I went to church on Sunday morning and cried through the first half of the service. It has been almost a month since my brother Chuck died, and I had tears stored up, waiting to fall. In my church, surrounded by a caring community and apart from work and everyday busyness, I had the time and space to cry. Of course in addition to the tears my nose started running, and pretty soon I was sniffing though the responsive readings and hymns. Fortunately, the woman sitting next to me had tissues in her purse.
Grieving for a family member, especially one who dies suddenly and unexpectedly, is tricky business. I’ve found myself continually drawn away from sorrow by taking care of all the stuff that surrounds a death. Planning a funeral, making sure other family members’ needs are considered and tended to, and trying not to be annoyed with the person who has “gone on permanent vacation” as one of my other brothers puts it.
What I’ve found especially challenging is not concentrating on just one aspect of my brother Chuck’s life. It’s tempting to focus on the fact that he had no will, wasn’t great at keeping his finances in order, and left his house in such a mess that the landlord was suck with dumping fees. The sloppiness left behind threatens to overshadow the fact that he was usually well-intentioned, empathetic and good humored.
Like every single human being on this planet, Chuck was a whole person, with a combination of talents, failings, abilities and imperfections. What a shame it would be if I fixated only on one aspect of his life.
I’ve often written and spoken about the wisdom of embracing the entire garden. People who say that they want a “low-maintenance” garden are looking at only one aspect of the landscape, for example. We’re not always willing to admit it, but to garden is to accept that we’ll have weeds, flowers, work, surprises, heartaches, great vegetables, beauty, death, critters, puzzles, and much, much more.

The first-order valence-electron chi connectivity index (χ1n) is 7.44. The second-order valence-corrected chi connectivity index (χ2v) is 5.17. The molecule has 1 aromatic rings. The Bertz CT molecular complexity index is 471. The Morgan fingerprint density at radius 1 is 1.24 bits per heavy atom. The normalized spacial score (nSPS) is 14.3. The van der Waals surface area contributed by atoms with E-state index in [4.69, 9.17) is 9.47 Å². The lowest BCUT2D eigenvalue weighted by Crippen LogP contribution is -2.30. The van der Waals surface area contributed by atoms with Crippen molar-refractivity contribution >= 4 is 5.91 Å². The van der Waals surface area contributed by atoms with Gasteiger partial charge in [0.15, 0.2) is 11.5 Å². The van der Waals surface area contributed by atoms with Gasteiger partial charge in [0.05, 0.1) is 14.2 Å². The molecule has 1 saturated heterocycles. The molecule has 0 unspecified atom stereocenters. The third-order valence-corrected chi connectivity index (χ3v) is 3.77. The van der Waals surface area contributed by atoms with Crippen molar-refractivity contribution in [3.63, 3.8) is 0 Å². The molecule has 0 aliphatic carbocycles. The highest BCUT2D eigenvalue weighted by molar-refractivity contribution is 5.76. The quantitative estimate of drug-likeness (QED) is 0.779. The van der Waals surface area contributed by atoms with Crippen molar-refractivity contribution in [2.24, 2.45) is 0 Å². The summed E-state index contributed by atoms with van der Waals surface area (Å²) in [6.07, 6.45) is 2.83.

Yet we’re all very tempted to put our attention only on the effort, flowers, problems or successes. Maybe it’s easier for our brains to accept and embrace only one clear path. But there is seldom just one well-defined route in life, especially with something as complex as a garden or another human being. It’s all large, messy, and intertwined.
At Chuck’s funeral I talked about how he was a texting fiend. I was amused in the early years when we began to text back and forth that he signed his messages not with his name, but with LOL. I always assumed that he meant Laugh Out Loud. This closing signature seemed appropriate for Chuck because he was a jolly, LOL kind of guy.
I began to wonder about my brother, however, when he’d sign off this way on messages where laughing out loud really wasn’t appropriate. When my mother broke her hip and was just coming out of surgery, he wrote something like “Just saw the doc and he’s not sure how long it’s going to take for Mom to heal. LOL” or “Terrible ice storm last night, cars off the highway and accidents everywhere. LOL”
Finally, someone clued me into the fact that LOL also is used as an abbreviation for “Lots of Love.”
OK, that was a relief.
Yesterday, as I sat in church with tears pouring down my cheeks, I once again surrendered to the enormity of life. It is a world where LOL has more than one meaning, my garden is full of flowers and weeds, and grieving is as complex as the person we have lost.
If all of life is multifaceted and interconnected, why would any one aspect of being human – family, gardens, faith, community, or even grieving – travel that neat and tidy route we seem to crave?
The reality is that it’s all difficult, joyous, disordered and beautiful. Thankfully, there are people next to us who have tissues.